- Thomas Edison (1847-1931) is most famous for inventing the first practical light bulb in 1879. He also invented many other things, including the phonograph (an old way of listening to recorded sound) and the movie camera. He built the world’s first power plant for making electricity.
- Alexander Graham Bell (1847-1922) is most famous for inventing a telephone in 1876. He also invented the gramophone, which was similar to Edison’s phonograph. He was one of the founders of the National Geographic Society, which makes National Geographic magazine. He was also a teacher for the deaf.
- The Wright Bros, Orville (1871-1948) and Wilbur (1867-1912), are credited with the first practical, sustained, controlled, powered flight, which was at Kitty Hawk, North Carolina, in 1903. This leads many to credit them with the invention of the airplane. They also invented the wind tunnel.
- Albert Einstein (1879-1955) was a German-American physicist. While still in Europe, he developed the theory of relativity and the equation e=mc2. He later moved to United States and helped design the atomic bomb.
- Henry Ford (1863-1947) was a businessman and pioneer in the auto industry. His company, Ford Motor Company, was the first to use moving assembly lines. to build cars, and the first to sell cars that most people could afford to buy.
- George Washington Carver (1864-1943) was an African-American scientist who worked a lot with plants. He discovered hundreds of uses for peanuts, soybeans and sweet potatoes while teaching at Tuskegee, a black college in Alabama.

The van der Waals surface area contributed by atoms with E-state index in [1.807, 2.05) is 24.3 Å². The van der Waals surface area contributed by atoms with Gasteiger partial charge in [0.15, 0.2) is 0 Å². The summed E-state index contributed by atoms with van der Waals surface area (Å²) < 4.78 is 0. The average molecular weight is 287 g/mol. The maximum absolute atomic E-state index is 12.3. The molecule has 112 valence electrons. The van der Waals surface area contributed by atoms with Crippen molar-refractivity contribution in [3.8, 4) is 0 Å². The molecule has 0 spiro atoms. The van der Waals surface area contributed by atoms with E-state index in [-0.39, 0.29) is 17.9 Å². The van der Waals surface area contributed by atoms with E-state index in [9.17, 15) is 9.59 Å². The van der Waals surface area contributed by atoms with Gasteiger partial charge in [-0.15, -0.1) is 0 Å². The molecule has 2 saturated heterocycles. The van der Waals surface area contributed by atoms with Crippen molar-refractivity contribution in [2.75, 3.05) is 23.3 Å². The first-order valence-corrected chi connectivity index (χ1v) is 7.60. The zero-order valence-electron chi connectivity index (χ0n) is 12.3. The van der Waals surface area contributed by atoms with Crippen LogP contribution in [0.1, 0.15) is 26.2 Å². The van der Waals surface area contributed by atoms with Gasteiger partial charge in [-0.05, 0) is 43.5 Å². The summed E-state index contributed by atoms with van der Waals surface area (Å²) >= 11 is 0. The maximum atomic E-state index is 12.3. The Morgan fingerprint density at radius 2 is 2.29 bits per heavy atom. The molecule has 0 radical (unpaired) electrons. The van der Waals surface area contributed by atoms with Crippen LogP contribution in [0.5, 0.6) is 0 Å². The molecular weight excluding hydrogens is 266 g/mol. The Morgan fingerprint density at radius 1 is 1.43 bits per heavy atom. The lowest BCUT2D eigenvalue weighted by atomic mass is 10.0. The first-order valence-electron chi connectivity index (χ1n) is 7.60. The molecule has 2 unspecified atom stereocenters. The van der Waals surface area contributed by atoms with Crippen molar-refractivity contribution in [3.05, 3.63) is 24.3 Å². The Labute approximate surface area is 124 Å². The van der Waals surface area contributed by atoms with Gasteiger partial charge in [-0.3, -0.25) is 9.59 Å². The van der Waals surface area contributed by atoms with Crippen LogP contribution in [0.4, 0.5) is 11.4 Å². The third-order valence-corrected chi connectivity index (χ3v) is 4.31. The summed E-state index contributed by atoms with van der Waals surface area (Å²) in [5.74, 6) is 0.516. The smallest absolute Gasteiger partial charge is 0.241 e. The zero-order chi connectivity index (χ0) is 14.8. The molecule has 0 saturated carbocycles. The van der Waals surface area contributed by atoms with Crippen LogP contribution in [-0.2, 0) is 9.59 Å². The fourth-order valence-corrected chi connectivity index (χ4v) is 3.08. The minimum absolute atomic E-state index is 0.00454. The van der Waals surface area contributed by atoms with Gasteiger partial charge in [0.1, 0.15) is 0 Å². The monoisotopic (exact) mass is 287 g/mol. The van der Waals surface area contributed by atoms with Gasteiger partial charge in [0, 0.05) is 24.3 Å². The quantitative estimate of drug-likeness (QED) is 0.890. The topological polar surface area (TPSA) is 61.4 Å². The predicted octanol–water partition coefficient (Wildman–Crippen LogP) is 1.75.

Other Famous Americans
- Mark Twain (1835-1910), whose real name was Samuel Clemens, was a famous American author. Many of his books, such as Tom Sawyer and Huckleberry Finn, focus on the Mississippi River, where he once served as a steamboat pilot. He was also a humorist (funny guy).
- Meriwether Lewis (1774-1809) and William Clark (1770-1838) were chosen by Thomas Jefferson to explore the Louisiana Purchase (which encompassed much of the Central and Western United States). They left Saint Louis in 1804, and reached the Pacific in 1806, viewing much of the West on the way and writing down what they saw. After their exploration, Lewis became Governor of Louisiana and Clark became Governor of Missouri.
- Sacagawea (1788?-1812?) was an interpreter and alleged guide to Lewis and Clark in their travels in the American West. She was the wife of a French fur trader who was a member of Lewis and Clark’s Expedition. Very little is known about her life. She appears on one version of the dollar coin.
- Clara Barton (1821-1912) founded the American Red Cross, which is one of the world’s largest relief organizations. She was inspired to do so by the death and injury she witnessed in the American Civil War, when she was in charge of finding missing men.
- Elvis Presley (1935-1977) was a popular American singer. He is one of the most famous singers of the Rock and Roll genre. He was from Memphis, TN. He died young.
Articles regarding these people can also be found both at the Simple English Wikipedia and at the English Wikipedia.